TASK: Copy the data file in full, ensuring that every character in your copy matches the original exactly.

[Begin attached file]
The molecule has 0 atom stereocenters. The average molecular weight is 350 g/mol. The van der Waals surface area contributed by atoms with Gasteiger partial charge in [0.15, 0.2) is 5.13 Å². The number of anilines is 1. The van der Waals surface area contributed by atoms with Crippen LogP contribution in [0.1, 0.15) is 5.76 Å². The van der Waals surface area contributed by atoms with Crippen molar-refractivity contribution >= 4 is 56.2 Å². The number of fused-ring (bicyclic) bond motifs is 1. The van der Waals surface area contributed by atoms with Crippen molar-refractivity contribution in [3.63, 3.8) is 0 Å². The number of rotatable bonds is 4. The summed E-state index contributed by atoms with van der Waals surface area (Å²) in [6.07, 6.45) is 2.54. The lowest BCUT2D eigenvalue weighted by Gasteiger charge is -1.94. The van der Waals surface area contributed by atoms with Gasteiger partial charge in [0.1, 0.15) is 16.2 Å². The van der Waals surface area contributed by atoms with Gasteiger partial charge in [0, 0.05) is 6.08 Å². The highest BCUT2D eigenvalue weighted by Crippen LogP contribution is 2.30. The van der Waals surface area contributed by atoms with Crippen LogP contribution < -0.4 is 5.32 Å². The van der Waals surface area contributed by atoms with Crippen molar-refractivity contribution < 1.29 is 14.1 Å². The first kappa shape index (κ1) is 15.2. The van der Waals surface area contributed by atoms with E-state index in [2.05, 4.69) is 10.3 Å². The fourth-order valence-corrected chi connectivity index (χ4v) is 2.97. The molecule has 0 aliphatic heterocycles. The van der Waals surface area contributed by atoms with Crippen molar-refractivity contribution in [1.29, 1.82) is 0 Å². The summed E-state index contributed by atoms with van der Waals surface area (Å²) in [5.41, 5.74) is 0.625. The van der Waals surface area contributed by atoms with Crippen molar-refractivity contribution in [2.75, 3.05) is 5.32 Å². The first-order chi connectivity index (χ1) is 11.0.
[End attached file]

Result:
The molecule has 0 atom stereocenters. The average molecular weight is 350 g/mol. The van der Waals surface area contributed by atoms with Gasteiger partial charge in [0.15, 0.2) is 5.13 Å². The number of anilines is 1. The van der Waals surface area contributed by atoms with Crippen LogP contribution in [0.1, 0.15) is 5.76 Å². The van der Waals surface area contributed by atoms with Crippen molar-refractivity contribution >= 4 is 56.2 Å². The number of fused-ring (bicyclic) bond motifs is 1. The van der Waals surface area contributed by atoms with Crippen molar-refractivity contribution in [3.63, 3.8) is 0 Å². The number of rotatable bonds is 4. The summed E-state index contributed by atoms with van der Waals surface area (Å²) in [6.07, 6.45) is 2.54. The lowest BCUT2D eigenvalue weighted by Gasteiger charge is -1.94. The van der Waals surface area contributed by atoms with Gasteiger partial charge in [0.1, 0.15) is 16.2 Å². The van der Waals surface area contributed by atoms with Gasteiger partial charge in [0, 0.05) is 6.08 Å². The highest BCUT2D eigenvalue weighted by Crippen LogP contribution is 2.30. The van der Waals surface area contributed by atoms with Crippen LogP contribution < -0.4 is 5.32 Å². The van der Waals surface area contributed by atoms with Crippen molar-refractivity contribution < 1.29 is 14.1 Å². The first kappa shape index (κ1) is 15.2. The van der Waals surface area contributed by atoms with E-state index in [2.05, 4.69) is 10.3 Å². The fourth-order valence-corrected chi connectivity index (χ4v) is 2.97. The molecule has 0 aliphatic heterocycles. The van der Waals surface area contributed by atoms with Crippen molar-refractivity contribution in [1.29, 1.82) is 0 Å². The summed E-state index contributed by atoms with van der Waals surface area (Å²) in [5.41, 5.74) is 0.625. The van der Waals surface area contributed by atoms with Crippen molar-refractivity contribution in [2.75, 3.05) is 5.32 Å². The first-order chi connectivity index (χ1) is 11.0.